Wednesday, Sept. 3, 2014
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Publicly-funded winning candidates have advantage over opponents in later campaigns: Reader and 2 related letters

Re: "Public funding too high, political parties becoming empty shells,'" (The Hill Times, Oct. 2). What's really interesting is the impact that public funding can have on stabilizing the status quo. Candidates receive money from Elections Canada in proportion to the votes they attract. By definition, winning candidates receive more funds than losing candidates. This obviously gives them a publicly-funded advantage over their opponents in later campaigns. At some point, we have to be concerned that a governing party can develop a stranglehold on the political process: it could receive most of the public money while other parties become more and more reliant on severely limited–and therefore inadequate–private contributions.

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back to article Publicly-funded winning candidates have advantage over opponents in later campaigns: Reader and 2 related letters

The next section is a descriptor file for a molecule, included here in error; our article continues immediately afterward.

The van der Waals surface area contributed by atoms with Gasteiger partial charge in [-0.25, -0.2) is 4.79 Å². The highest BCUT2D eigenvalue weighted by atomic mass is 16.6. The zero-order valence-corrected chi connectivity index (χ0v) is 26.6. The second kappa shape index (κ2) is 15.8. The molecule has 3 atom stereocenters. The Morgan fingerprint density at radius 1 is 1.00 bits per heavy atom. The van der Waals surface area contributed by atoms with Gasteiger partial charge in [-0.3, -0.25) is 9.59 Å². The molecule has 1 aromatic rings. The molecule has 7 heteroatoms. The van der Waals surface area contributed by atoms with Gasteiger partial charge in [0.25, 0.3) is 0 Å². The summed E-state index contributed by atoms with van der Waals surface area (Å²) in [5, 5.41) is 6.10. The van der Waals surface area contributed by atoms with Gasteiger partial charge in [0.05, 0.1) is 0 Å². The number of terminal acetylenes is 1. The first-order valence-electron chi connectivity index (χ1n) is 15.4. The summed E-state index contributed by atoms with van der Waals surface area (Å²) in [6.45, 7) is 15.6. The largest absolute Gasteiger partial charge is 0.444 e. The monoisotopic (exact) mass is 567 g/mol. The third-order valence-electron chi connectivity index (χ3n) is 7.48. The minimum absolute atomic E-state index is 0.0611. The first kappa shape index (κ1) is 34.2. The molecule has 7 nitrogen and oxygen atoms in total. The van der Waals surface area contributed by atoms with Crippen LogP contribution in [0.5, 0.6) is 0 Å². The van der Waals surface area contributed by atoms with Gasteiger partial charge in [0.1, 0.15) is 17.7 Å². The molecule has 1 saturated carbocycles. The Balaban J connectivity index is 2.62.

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Publicly-funded winning candidates have advantage over opponents in later campaigns: Reader and 2 related letters

Re: "Public funding too high, political parties becoming empty shells,'" (The Hill Times, Oct. 2). What's really interesting is the impact that public funding can have on stabilizing the status quo. Candidates receive money from Elections Canada in proportion to the votes they attract. By definition, winning candidates receive more funds than losing candidates. This obviously gives them a publicly-funded advantage over their opponents in later campaigns. At some point, we have to be concerned that a governing party can develop a stranglehold on the political process: it could receive most of the public money while other parties become more and more reliant on severely limited–and therefore inadequate–private contributions.

  

Parliamentary Calendar
Wednesday, September 3, 2014
HILL LIFE & PEOPLE SLIDESHOWS
Remembering Devon Jacobs Aug. 19, 2014

The Hill Times photo by Jake Wright

Devon Jacobs, right, with Monte Solberg and Jim Armour at the 2012 Manning Networking Conference.

The Hill Times photograph by Jake Wright

Devon Jacobs with Liberal MP Scott Simms.

The Hill Times photograph by Jake Wright

Devon Jacobs with former colleague Jim Patrick, Liberal Leader Justin Trudeau and Liberal MP Mauril Belanger at the 2013 all-party party.

The Hill Times photograph by Jake Wright

Devon Jacobs, centre, with Conservative MPs (from left) Susan Truppe, Colin Carrie, Ted Opitz, Lynne Yelich and Eve Adams.

MICHAEL DE ADDER'S TAKE